For the purposes of ‘judicial contempt’, the rationale for sacrificing freedom of speech, at the altar of contempt, finds justification in two disparate but connected ideas: 1) scandalizing or ridiculing a judge, especially casting doubts upon his or her integrity, erodes the confidence of litigants, and the public in general, in our seat of justice; and 2) a judge (any judge) by virtue of the limitations of office and the ‘Judicial Code of Conduct’, is unable to publicly respond to personal allegations, and thus needs protection in the “marketplace of ideas”. As a result, the judges are entrusted with the power of contempt to protect the esteem of the Court, which is also intrinsically connected to the integrity of their person.
Turning now to the questions raised earlier. First, do judges have the power to punish people who scandalize the court or the judge. Of course they do – under Article 204 of the Constitution as well as the Contempt of Court Ordinance, 2003. If the provision of law exists on our statute books, the courts cannot ignore it, or choose not to apply it, or simply deem it meaningless. It is a settled principle of jurisprudence that “redundancy cannot be attributed to the legislature” (e.g. Aftab Shahban Mirani case (PLD 2008 SC 779), Master Foam v Govt. of Pakistan (2005 PTD 1537), PTV v. Inland Revenue (2017 SCMR 1136)).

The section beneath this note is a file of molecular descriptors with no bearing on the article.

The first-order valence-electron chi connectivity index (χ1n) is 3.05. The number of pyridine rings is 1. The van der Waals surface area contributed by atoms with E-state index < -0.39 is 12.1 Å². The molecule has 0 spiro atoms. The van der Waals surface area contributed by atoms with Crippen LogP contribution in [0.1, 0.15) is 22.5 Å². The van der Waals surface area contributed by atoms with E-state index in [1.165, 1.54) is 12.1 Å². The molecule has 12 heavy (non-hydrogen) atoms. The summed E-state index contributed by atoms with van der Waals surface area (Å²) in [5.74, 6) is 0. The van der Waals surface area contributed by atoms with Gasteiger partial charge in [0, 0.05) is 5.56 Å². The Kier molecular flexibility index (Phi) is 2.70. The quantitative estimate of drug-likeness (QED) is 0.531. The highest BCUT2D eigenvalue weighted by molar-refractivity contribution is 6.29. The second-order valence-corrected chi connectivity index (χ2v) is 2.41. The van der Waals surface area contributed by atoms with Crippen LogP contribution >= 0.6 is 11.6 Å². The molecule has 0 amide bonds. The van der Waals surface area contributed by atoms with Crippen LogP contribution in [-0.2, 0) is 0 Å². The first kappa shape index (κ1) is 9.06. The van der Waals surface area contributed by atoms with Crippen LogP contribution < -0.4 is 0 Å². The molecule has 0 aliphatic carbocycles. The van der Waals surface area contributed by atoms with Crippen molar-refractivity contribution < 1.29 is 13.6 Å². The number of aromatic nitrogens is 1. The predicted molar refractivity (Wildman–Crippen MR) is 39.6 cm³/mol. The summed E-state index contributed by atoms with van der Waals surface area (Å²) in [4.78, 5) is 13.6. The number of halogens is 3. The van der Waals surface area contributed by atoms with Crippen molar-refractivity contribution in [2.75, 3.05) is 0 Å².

Since the courts cannot ignore the provision, they must afford some interpretation to it. And what precisely constitutes ‘scandalizing’ or ‘ridiculing’ the Court will depend largely on the facts of the case. However, by what stretch of imagination does Nihal Hashmi’s speeches (calling the judges “sons of *beep*”), or Talal Chaudhry’s speech (calling judges idols of Kaaba, who need to be thrown out), not fall within the definition of contempt? Put another way: since the law exists on our books, and therefore must be given some interpretation by the courts, is it possible to define “ridiculing the court” in a manner that provides immunity to Nihal Hashmi and Tala Chaudhry’s comments?
Turning the second question now: should “judicial contempt” exist at all in our constitutional/legal paradigm? The answer to this question is far more complicated than the first one.
Let’s get the obvious out of the way: the judges or the courts did not write the Constitution or the contempt law; the people (through the Parliament) did. So, the fact that ‘judicial contempt’ exists in our laws is not a strike against the Court. If Maryam Safdar (and her cohorts) believe that this power should not exist, they should lodge a complaint with their ‘Quaid’, who has served in the Parliament for almost three decades, without once reconsidering this constitutional framework.